This Week’s Poem

Breakfast on the Flagstaff to Los Angeles Express

Sky-blue Pacific to the west and

Low, scrubby hills on the eastern side,

The LA train rumbles north,

While the sun just cuts the horizon.

California morning and we are at breakfast,

Sitting ‘side by side’ as

Those sassy waiters demand.

We two face the unfilled seats

Until a couple of old guys slowly

Settle on us and ease their creaky limbs

Beneath the table that divides us.

Those peaked caps and hillbilly shirts!

Emphatically American; disturbingly ancient.

But urbane and loquacious.  William is 95,

He tells us, ‘And, this is my kid brother, Clark.’

Smiling, he reports that being the younger

Earns Clark a night’s sleep

In the top bunk.  We imagine

The thrice-a-night clamber down

To ease that geriatric bladder.

They are both deaf, thin as rakes,

And the prospect looms of

A good breakfast spoiled, and conversation

As stodgy as lukewarm porridge.

But these two put us to shame,

So much to say and such lives to be shared:

Take the Catalinas William flew in the war,

Or his ancestral line to Daniel Boone, or

Their long-distance pilgrimage to

Their old school’s reunion in Kansas,

The brothers preferring this silvered train

To a mundane flight in some soulless Boeing. 

‘Foreign Aid for the State Department,’

He said when I asked about his working life,

‘Going in after the British left.’

We laughed at both sets of mess the

Fumbling Yanks and Brits had left behind.

Breakfast over, we parted, saddened

That our paths would never cross again.

But heartened – uplifted – by these two American

Pioneers and their appetite for the journey.

(c) Richard Knott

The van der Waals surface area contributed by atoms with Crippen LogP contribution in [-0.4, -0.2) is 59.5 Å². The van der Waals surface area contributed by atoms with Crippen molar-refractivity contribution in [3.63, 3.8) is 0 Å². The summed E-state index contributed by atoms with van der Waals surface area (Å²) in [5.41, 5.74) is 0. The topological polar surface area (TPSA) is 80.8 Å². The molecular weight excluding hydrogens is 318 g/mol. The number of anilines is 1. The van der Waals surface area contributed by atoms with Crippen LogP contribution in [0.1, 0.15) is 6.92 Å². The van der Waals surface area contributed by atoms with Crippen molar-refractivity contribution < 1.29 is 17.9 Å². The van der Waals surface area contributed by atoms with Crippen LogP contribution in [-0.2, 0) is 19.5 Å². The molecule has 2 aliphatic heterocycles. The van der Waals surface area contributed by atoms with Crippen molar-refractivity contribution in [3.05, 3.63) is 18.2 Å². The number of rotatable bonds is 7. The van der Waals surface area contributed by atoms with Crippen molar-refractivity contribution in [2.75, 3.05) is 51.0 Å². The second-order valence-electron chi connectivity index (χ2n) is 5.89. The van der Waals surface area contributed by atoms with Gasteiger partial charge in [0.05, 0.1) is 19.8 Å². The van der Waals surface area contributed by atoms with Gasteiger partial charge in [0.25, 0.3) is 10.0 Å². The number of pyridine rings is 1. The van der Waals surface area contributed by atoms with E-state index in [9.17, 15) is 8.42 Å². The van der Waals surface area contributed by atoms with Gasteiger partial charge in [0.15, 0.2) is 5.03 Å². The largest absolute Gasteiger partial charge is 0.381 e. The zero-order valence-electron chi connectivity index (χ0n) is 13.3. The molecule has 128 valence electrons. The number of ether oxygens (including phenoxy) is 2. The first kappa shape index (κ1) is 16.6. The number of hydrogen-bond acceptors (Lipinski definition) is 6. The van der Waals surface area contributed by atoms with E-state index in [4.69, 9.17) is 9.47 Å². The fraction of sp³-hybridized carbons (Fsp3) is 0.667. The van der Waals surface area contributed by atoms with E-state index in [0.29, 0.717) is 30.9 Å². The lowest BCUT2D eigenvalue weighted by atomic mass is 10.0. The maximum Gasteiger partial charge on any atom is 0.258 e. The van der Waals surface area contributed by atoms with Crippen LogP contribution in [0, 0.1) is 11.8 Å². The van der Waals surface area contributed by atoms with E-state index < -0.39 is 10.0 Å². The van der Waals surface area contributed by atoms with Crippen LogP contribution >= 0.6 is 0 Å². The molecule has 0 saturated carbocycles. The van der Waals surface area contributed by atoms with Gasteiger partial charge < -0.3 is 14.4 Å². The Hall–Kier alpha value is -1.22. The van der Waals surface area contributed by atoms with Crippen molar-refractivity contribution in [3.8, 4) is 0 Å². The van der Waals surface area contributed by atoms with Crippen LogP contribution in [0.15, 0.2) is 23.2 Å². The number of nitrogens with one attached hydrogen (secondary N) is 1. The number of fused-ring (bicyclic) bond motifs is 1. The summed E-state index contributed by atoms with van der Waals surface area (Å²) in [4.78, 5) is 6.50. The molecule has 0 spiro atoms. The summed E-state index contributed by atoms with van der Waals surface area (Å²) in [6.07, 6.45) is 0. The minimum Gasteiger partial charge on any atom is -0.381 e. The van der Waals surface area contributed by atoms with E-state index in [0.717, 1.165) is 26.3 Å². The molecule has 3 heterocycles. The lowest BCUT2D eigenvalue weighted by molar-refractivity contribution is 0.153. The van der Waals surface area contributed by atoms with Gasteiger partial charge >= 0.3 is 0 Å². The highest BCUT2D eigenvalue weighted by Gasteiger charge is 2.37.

This poem first appeared in The Cannon’s Mouth, June 2019.

Richard Knott

Writer and poet

Summer 2021, the River Severn behind me.

I was brought up in Bristol, went to school in Chipping Sodbury and now live on the Somerset coast. Over the past decade and a half I have written a series of books about, amongst other things, war artists and war correspondents; a disastrous wartime bombing raid; a memoir about wartime exile; and an account of how MI5 targeted artists and writers in the years 1936-1956.

Last year I published a first collection of poetry Perfect Day.

There’s more about each of the books on a later page (when I’ve written it!)

A book about post-war cricket will be published in 2023 (details to come) and I plan a second self-published poetry collection in the second half of 2022.

The poetry collection is the thin (but perfectly formed) volume on the far left…

What else? Long affiliation with Bristol Rovers; keen cricket fan; voracious reader; grandfather…

Sunset in Somerset

‘The Secret War Against the Arts’ was published by Pen & Sword in 2020 and is available from me or the publisher at £20. One reviewer described it as ‘a damn good spy story’.